Renault Kadjar Automatic (2016) First Drive

Renault Kadjardriv2

Renault has introduced an automatic transmission and a 1.5-litre turbodiesel engine to its Kadjar SUV range. We took it for a drive...

Who would’ve thought that one day the sedan would lose market share to something called a crossover/SUV? This higher, more spacious and similarly priced class of car, has thrown a spanner in the works because it offers more practicality and appeal. Think Nissan Qashqai and Hyundai Tucson for instance, for someone undergoing a life transition (a growing family perhaps), vehicles such as these simply make more sense.

Earlier this year, Renault introduced the new SUV to market, which includes striking good looks, a peculiar name and new technologies. Our first encounter with the Kadjar was a pleasant one as the vehicle ticks many boxes. Interior space is of a good standard, allowing for full grown adults to enjoy the front and rear seats. Build quality is good with premium finishes and only minimum touches of plastic are used on the dashboard. Even the plastic bits could be forgiven considering how well the connectivity features work in tandem with the touchscreen infotainment system, something that is imperative in today’s world.     

So far so good right?

The EDC transmission promises smooth progress as well as improved efficiency.

Not exactly. At the time of launch, the Renault Kadjar had one major let down - the lack of an automatic transmission. This was disappointing as both the 1.6-turbodiesel and 1.2-turbopetrol engines were impressive, but not having the option of an automatic gearbox changed the nature of the car. An SUV buyer is generally looking for comfort and space, coupled with a seamless driving experience, something that an automatic gearbox allows. This wasn’t the case with a manual Kadjar.

Buyers will be pleased to know that Renault has introduced an automatic EDC version of the Kadjar. “Efficient Dual Clutch” are three words that change the Kadjar completely, as it now can back up its good looks with an automated driving experience. The use of a dual-clutch system is wise as a conventional automatic gearbox can be hit or miss. Either it’s too slow or it’s not fuel efficient are but some of the complaints that come from driving an “old-school” automatic. This isn’t the case with the EDC, as the dual-clutch setup allows for quick gear changes and good economy. Claimed combined cycles of 5.5L/100km for the 1.2-turbopetrol and 4.6L/100km for the diesel are impressive.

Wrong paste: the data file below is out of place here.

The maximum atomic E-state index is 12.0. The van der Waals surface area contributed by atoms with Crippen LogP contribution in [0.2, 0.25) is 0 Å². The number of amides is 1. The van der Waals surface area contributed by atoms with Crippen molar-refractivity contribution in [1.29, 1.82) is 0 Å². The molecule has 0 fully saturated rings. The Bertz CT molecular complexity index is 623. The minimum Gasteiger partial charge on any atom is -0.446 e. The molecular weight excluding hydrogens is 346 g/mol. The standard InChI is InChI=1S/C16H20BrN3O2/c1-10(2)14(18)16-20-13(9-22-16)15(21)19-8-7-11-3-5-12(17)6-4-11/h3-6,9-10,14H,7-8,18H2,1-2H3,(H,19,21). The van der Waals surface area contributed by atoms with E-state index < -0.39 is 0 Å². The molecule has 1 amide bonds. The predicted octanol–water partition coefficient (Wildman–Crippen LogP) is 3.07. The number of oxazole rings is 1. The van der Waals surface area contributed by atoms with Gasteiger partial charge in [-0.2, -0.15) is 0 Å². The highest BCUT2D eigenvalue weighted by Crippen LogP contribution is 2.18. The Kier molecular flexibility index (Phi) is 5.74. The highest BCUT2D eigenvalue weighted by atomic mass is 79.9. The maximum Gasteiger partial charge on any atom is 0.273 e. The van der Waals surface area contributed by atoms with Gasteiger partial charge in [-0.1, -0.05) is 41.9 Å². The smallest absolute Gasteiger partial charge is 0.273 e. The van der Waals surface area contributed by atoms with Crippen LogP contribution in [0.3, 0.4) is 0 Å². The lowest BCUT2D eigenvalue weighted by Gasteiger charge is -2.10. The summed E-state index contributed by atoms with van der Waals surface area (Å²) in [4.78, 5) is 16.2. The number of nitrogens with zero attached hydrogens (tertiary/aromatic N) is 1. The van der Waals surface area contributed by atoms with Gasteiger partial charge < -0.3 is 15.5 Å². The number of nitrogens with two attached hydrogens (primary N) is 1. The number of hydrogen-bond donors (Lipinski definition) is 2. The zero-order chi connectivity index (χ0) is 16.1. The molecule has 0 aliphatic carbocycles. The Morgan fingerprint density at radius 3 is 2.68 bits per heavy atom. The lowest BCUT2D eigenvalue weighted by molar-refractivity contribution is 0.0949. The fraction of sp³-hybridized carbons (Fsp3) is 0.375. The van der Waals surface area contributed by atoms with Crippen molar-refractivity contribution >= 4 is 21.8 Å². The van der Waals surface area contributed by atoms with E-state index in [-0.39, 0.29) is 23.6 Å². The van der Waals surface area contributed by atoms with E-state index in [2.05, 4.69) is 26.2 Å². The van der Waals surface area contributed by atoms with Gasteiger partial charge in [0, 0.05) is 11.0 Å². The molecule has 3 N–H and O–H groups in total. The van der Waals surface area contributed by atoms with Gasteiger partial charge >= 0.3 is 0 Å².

Unfortunately, the EDC gearbox is not available for all Kadjar derivatives. The 1.2-turbopetrol cracks the nod but the 1.6 dCI remains a manual only. Renault has bolstered the range with a 1.5-litre turbodiesel engine that is down on power compared to the 1.6 dCi which produces 96kW, whereas the former produces 81kW.  Thankfully, in the world of diesel engines, torque is the golden currency and the 1.5-litre unit still makes a happy 260 Nm of torque, which will give you enough shove to get you to work comfortably. Another interesting aspect about the EDC Kadjar, is that the gearboxes aren’t the same. The 1.2 features a seven-speed EDC, whereas the 1.5 dCi EDC features a six-speed EDC. According to Renault, each gearbox works best in conjunction with the engine it's mated to.

Less is more

The Kadjar is arguably one of the most stylish crossovers available in its segment in South Africa.

Interestingly, due to uninterrupted power delivery, the 1.2 EDC feels quite powerful as a result. The 96kW engine was good on its own, but in manual guise it’s very easy to drop outside the power band, causing a non-linear driving experience. With the EDC though, everything  is smoother and more pleasant. There are moments of turbo lag coming out of corners but not enough to disgruntle the driver.  Again, torque in the diesel works in the favour of the 1.5 dCi and both engines welcome the new gearbox, making the Kadjar even more of a competitor in this segment.  The ride quality has not changed in the Kadjar either, it even feels more comfortable in EDC guise as you can enjoy the ride more.

All that and a bag of gears?

It’s a fact that majority of consumers are emotional buyers. Most of us want something that evokes some sort of emotion in us. In the SUV segment, vehicle dynamics and power play a less prominent role and as a result, aesthetics and comfort are the crowd pullers in this game. Renault has hit the nail on the head with the Kadjar. The vehicle is simply stunning on the outside and likeable on the inside too. It’s not just a pretty face though, as the Kadjar can load the family and your luggage comfortably whilst keeping you connected and entertained. It also has a decent dose of features such as rear park distance control and Hill Start Assist with an electronic parking brake. With a 5-year/90 000 km service plan and 5-year/150 000 km mechanical warranty, you’re covered in that regard too.

Take a look at what you can expect to pay for the Renault Kadjar

Renault Kadjar - Price in South Africa

1.2 (96 kW) turbopetrol dCi 6-speed manual Expression - R364 900

1.2 (96 kW) turbopetrol dCi 6-speed manual Dynamique - R389 900

1.5 (81 kW) turbodiesel dCi 6-speed Manual - R394 900

1.2 (96 kW) turbopetrol EDC 7-speed Auto - R399 900

1.5 (81 kW) turbopetrol dCi EDC 6-speed Auto - R414 900

1.6 (91 kW) turbodiesel 6-speed manual Dynamique - R454 900

Browse for a used Renault Kadjar here

Read a review of the manual Kadjar here

Watch our review of the (manual) Kadjar below;